In recent years, the new science of
Genetic Genealogy has been developed which applies DNA analysis to Genealogy. This measures the changes between parts of the Y-chromosome and how it affects people's descendants. The Y-chromosome is unique to the male line, as are surnames. The female line is also studied from the X-chromosome, but is not as useful for Genetic Genealogy since there are fewer changes to track. There are two kinds of analysis called STR and SNP.
STR was the first developed and the less accurate. The changes occur very often which leads to a lot of uncertainty. It is now just used to locate distant relatives within a couple of hundred years. An STR analysis is shown in the graphic below.
SNP was developed later and is much more definite. The changes occur seldom and are very rarley repeated. This is not useful for finding cousins (as of now), but is very useful in tracking the movements of peoples and tribes going back thousands of years.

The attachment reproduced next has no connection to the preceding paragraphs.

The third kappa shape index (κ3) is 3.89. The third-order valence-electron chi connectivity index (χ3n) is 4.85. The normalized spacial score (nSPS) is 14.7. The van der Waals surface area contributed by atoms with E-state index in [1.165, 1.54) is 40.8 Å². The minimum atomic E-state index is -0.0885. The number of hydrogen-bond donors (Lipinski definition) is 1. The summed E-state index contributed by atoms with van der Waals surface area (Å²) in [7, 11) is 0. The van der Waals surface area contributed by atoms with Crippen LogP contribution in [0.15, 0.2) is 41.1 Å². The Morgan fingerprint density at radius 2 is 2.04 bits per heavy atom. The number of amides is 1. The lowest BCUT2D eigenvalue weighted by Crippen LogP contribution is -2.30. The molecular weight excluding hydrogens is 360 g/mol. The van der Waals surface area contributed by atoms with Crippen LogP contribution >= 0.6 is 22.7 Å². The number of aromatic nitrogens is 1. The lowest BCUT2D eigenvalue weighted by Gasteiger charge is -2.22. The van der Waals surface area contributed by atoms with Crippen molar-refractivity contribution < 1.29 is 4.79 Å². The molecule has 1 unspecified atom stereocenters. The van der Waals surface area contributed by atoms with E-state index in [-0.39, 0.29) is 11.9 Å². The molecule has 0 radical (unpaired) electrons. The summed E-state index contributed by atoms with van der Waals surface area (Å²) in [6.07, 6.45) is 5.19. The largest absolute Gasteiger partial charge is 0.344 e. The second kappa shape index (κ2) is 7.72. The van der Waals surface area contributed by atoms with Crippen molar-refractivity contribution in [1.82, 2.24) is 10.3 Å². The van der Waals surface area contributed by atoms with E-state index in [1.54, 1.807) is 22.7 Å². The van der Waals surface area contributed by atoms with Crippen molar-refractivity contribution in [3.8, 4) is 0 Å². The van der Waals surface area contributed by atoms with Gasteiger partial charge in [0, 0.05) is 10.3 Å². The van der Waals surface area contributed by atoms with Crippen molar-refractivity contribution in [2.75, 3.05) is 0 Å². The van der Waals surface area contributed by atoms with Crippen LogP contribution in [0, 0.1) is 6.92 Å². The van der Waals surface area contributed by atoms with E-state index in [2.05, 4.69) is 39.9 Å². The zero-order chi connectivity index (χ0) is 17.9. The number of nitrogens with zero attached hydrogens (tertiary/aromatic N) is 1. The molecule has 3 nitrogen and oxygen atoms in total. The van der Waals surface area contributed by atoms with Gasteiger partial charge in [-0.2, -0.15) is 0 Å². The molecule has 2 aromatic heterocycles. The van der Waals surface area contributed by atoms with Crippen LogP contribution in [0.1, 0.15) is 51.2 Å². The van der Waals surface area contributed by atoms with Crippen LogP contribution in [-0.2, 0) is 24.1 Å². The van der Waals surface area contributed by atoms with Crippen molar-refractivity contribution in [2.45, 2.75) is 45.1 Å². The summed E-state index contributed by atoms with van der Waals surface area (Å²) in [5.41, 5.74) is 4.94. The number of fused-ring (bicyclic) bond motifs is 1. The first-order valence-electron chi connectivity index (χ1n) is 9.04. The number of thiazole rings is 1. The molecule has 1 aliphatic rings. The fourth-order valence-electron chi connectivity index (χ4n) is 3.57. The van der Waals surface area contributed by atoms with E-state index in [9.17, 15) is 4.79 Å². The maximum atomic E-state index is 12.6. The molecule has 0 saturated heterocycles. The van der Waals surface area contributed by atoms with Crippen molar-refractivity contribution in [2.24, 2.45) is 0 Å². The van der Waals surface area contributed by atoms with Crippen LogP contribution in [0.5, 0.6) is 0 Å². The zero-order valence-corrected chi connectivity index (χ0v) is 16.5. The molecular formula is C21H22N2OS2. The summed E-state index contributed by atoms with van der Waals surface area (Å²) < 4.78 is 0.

The Hoy family is an SNP called M222.
The major breakthrough for Irish Genetic Genealogy was a paper by Brian McEvoy of Trinity College, Dublin published in 2006. In it he discovered an STR signature that was very prominent in the northwest section of Ireland over to the southwest of Scotland. There were about 65 Irish surnames studied in the paper, and the Haugheys and Dunleavys were included. All of the names were normalized to avoid confusion, so Hoy became Haughey. MacDunveavy was a part of the Hoy family, so they are of interest to us.
Later David Wilson discovered the SNP associated with McEvoy's STR signature and it was called M222. Two Easton Hoys have been tested and we are M222. The Haugheys and Dunleavys in McEvoys paper who are M222 are shown below with their STR data. Fourteen of the nineteen Haugheys in the study were M222 and five of the twelve Dunleavys were. The Easton Hoys match the men in this table very well.
Fuller and more current information is to be found here.